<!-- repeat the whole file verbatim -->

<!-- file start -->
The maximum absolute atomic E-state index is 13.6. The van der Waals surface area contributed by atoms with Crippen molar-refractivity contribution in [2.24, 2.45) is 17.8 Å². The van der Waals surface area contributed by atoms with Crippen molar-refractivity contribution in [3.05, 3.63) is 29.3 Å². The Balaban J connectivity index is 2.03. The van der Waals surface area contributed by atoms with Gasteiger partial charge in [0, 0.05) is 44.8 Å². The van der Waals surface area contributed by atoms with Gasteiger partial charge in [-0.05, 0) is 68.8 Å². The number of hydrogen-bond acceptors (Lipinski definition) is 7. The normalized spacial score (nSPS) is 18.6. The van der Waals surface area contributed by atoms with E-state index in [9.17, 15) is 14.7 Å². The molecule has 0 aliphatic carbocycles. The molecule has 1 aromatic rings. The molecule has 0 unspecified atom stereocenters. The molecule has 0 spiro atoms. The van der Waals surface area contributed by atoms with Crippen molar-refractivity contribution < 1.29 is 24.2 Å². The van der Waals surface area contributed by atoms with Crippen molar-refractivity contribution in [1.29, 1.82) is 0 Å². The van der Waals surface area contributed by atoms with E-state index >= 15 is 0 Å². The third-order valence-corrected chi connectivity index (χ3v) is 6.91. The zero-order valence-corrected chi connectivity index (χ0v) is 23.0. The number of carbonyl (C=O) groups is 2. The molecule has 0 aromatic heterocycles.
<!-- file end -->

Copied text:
The maximum absolute atomic E-state index is 13.6. The van der Waals surface area contributed by atoms with Crippen molar-refractivity contribution in [2.24, 2.45) is 17.8 Å². The van der Waals surface area contributed by atoms with Crippen molar-refractivity contribution in [3.05, 3.63) is 29.3 Å². The Balaban J connectivity index is 2.03. The van der Waals surface area contributed by atoms with Gasteiger partial charge in [0, 0.05) is 44.8 Å². The van der Waals surface area contributed by atoms with Gasteiger partial charge in [-0.05, 0) is 68.8 Å². The number of hydrogen-bond acceptors (Lipinski definition) is 7. The normalized spacial score (nSPS) is 18.6. The van der Waals surface area contributed by atoms with E-state index in [9.17, 15) is 14.7 Å². The molecule has 0 aliphatic carbocycles. The molecule has 1 aromatic rings. The molecule has 0 unspecified atom stereocenters. The molecule has 0 spiro atoms. The van der Waals surface area contributed by atoms with Crippen molar-refractivity contribution < 1.29 is 24.2 Å². The van der Waals surface area contributed by atoms with Crippen molar-refractivity contribution in [1.29, 1.82) is 0 Å². The van der Waals surface area contributed by atoms with E-state index >= 15 is 0 Å². The third-order valence-corrected chi connectivity index (χ3v) is 6.91. The zero-order valence-corrected chi connectivity index (χ0v) is 23.0. The number of carbonyl (C=O) groups is 2. The molecule has 0 aromatic heterocycles.